If the media wants to help us create a stronger and healthier democracy in the U.K. they should mend the ways they handle comment and define news. Of course they should ask tough questions, seek to clarify and examine views and policies. What they often prefer to do is to script one sided and often nonsensical debate between the forces of their international establishment convention seen as true and good, and the armies of those who disagree who then have to be wrongly fact checked, ridiculed, criticised or banned by their thought police.

So we had the one sided Brexit debates when the wildly pessimistic economic forecasts of Remain were accepted as truth whilst Leave was bombarded with false rebuttals and inaccurate allegations. There is the relentless green agenda where anyone who worries about security of supply, price, impact on family budgets, phasing and costs of green investments and other legitimate issues is labelled a denier.

There are the woke debates where anyone who expresses too strong a love of country or our history is told they endorse every sin and crime of the past. The U.K. both old and new is usually run down and blamed for the world’s ills and given little or no credit for all the good we do as a people and through our government.

The bad media seek not only to decide what is news but also to make it. They employ undercover people to trip people up over the rules of behaviour. They only invite MPs on that they do not support if they can caricature their views or push them into consenting to a more extreme statement which then is news. This may in their view justify demanding resignation from office. They often argue with you over what your view is, claiming to know it better than you do because they find your actual view does not fit their baddies versus goodies script.

Planning for winter

It is difficult to fathom why the Treasury would want to base a budget on out of date forecasts or on forecasts they expect to be wrong, yet that is what the press allege. They tell us there is an earlier pre budget cut off date for the forecasts than usual, and that the Treasury accepts the deficit and debt forecasts which have already proved wildly pessimistic this year to date as they did last year. Surely the Treasury should push back hard on the OBR estimates and say they will only treat them seriously if they improve markedly.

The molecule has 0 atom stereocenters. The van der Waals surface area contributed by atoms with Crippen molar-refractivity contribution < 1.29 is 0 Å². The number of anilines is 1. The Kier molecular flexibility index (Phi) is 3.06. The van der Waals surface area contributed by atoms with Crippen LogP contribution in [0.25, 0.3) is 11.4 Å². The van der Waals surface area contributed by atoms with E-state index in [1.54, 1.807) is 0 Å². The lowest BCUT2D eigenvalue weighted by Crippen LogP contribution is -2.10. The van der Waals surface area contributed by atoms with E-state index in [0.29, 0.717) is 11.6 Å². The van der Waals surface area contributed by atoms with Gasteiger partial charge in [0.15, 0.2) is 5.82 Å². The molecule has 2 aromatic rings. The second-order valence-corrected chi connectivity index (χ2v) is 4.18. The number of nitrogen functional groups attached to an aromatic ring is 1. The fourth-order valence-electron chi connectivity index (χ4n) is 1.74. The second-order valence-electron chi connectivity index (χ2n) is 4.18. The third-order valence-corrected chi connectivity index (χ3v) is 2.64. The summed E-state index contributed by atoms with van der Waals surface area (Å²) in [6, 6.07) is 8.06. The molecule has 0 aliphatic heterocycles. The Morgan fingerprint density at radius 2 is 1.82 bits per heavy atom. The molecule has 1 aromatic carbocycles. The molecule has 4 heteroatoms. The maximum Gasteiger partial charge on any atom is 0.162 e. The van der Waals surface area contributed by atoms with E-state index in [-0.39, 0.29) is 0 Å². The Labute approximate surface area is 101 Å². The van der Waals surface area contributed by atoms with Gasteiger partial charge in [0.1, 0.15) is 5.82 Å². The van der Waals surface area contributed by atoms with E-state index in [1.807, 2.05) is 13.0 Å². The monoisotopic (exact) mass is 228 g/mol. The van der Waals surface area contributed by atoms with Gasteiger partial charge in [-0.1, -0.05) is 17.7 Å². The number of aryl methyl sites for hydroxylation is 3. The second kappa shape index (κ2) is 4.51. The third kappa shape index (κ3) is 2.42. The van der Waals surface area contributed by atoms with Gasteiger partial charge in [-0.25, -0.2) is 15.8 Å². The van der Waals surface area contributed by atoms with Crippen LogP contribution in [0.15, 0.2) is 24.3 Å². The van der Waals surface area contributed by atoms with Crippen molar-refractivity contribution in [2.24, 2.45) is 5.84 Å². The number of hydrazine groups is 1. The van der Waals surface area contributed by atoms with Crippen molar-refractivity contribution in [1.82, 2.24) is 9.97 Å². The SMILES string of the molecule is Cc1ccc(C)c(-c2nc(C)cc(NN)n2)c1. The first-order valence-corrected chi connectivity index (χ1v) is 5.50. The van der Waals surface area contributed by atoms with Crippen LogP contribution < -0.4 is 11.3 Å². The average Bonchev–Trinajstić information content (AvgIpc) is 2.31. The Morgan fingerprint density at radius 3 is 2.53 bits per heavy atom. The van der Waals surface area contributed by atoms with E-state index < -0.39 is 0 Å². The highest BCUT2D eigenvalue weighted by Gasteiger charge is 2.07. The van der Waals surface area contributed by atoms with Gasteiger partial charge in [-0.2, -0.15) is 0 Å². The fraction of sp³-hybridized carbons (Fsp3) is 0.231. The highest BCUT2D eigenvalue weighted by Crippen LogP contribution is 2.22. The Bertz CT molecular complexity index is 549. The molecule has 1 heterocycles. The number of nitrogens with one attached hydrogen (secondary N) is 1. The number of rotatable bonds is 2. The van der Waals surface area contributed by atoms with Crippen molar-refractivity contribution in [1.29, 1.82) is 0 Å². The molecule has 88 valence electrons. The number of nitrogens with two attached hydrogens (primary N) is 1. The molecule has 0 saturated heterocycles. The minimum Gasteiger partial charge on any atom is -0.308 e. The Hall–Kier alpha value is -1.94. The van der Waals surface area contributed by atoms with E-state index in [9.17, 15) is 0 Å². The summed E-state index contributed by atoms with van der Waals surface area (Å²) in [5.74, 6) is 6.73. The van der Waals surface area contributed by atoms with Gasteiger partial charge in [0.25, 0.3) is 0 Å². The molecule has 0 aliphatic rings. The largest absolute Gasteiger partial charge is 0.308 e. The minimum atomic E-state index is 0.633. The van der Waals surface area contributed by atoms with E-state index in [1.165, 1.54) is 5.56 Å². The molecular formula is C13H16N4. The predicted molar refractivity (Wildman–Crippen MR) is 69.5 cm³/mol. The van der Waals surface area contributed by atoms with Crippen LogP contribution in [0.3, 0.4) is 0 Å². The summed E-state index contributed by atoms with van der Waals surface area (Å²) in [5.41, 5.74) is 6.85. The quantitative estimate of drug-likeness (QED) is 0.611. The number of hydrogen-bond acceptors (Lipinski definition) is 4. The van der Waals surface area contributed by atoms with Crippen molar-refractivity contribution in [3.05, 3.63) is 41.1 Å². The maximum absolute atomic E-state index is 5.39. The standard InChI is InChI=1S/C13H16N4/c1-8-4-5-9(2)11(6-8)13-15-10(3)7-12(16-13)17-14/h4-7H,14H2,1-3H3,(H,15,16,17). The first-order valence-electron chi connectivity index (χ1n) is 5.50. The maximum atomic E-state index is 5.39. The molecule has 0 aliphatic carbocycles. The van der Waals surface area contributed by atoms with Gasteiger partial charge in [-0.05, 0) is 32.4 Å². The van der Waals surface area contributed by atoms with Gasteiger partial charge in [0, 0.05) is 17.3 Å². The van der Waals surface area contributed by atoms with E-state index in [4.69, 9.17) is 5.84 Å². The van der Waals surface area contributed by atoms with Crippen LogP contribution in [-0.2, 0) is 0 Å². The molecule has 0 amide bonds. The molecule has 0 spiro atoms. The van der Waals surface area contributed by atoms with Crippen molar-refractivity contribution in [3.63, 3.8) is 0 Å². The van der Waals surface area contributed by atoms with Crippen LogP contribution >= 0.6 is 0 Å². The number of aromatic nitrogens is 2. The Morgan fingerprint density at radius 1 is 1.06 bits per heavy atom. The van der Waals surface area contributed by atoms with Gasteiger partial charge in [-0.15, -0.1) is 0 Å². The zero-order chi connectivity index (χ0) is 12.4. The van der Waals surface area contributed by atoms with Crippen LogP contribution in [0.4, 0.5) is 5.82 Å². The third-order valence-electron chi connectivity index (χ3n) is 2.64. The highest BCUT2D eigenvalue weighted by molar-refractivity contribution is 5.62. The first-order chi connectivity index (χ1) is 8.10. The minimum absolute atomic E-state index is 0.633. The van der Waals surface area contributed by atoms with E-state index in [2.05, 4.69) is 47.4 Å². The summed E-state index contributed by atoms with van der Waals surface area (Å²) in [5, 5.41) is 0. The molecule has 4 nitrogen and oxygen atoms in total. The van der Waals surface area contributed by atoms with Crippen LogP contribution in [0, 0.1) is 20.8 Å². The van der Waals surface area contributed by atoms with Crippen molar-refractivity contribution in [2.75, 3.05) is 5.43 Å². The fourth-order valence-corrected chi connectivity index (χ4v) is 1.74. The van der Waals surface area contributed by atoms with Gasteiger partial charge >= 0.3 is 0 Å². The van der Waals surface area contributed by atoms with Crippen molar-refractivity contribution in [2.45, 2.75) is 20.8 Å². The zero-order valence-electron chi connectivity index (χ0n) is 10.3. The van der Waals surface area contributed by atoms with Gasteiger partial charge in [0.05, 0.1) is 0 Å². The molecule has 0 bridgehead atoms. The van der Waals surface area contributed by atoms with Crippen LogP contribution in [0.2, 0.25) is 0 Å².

It may be that the aim is to follow a tax rise and spending cut policy to slow the economy more to get closer to the poor forecasts. That could work, but why do it when you could have a policy that got you better outcomes on growth and on the deficit.It is clear the tax rises already announced and the Bank of England rate rise threats have slowed the economy badly in recent weeks, alongside the media driven petrol scare and the Lack of wind power.

It appears that there some gas turbine power stations that have been closed that could be brought back into use quite quickly and cheaply. The Business Department should commission them for stand by and back up power for when renewables fail.

The supply issues over petrol and diesel are resolved. The shortages were caused by panic top ups, not an underlying shortage of fuel. The HGV driver shortage will take a bit longer to clear, but training and recruitment numbers are rising. The on line delivery networks have shown the right offers can secure a big expansion of capacity.